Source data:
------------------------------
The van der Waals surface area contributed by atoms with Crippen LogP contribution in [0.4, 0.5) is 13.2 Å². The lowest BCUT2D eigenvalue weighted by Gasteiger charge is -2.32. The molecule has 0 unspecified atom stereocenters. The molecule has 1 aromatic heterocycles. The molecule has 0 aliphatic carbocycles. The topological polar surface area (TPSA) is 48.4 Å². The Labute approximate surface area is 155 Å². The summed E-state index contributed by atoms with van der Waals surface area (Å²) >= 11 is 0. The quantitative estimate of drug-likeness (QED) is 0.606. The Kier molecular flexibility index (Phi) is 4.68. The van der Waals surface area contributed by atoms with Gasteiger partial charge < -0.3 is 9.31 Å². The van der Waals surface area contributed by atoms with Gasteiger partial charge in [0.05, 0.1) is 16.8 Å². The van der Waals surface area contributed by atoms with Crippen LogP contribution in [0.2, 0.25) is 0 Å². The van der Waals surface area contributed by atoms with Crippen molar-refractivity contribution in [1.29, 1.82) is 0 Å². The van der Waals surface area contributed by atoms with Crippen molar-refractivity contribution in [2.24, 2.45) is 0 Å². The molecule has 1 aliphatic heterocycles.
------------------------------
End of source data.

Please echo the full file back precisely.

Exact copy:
The van der Waals surface area contributed by atoms with Crippen LogP contribution in [0.4, 0.5) is 13.2 Å². The lowest BCUT2D eigenvalue weighted by Gasteiger charge is -2.32. The molecule has 0 unspecified atom stereocenters. The molecule has 1 aromatic heterocycles. The molecule has 0 aliphatic carbocycles. The topological polar surface area (TPSA) is 48.4 Å². The Labute approximate surface area is 155 Å². The summed E-state index contributed by atoms with van der Waals surface area (Å²) >= 11 is 0. The quantitative estimate of drug-likeness (QED) is 0.606. The Kier molecular flexibility index (Phi) is 4.68. The van der Waals surface area contributed by atoms with Gasteiger partial charge < -0.3 is 9.31 Å². The van der Waals surface area contributed by atoms with Gasteiger partial charge in [0.05, 0.1) is 16.8 Å². The van der Waals surface area contributed by atoms with Crippen LogP contribution in [0.2, 0.25) is 0 Å². The van der Waals surface area contributed by atoms with Crippen molar-refractivity contribution in [1.29, 1.82) is 0 Å². The van der Waals surface area contributed by atoms with Crippen molar-refractivity contribution in [2.24, 2.45) is 0 Å². The molecule has 1 aliphatic heterocycles.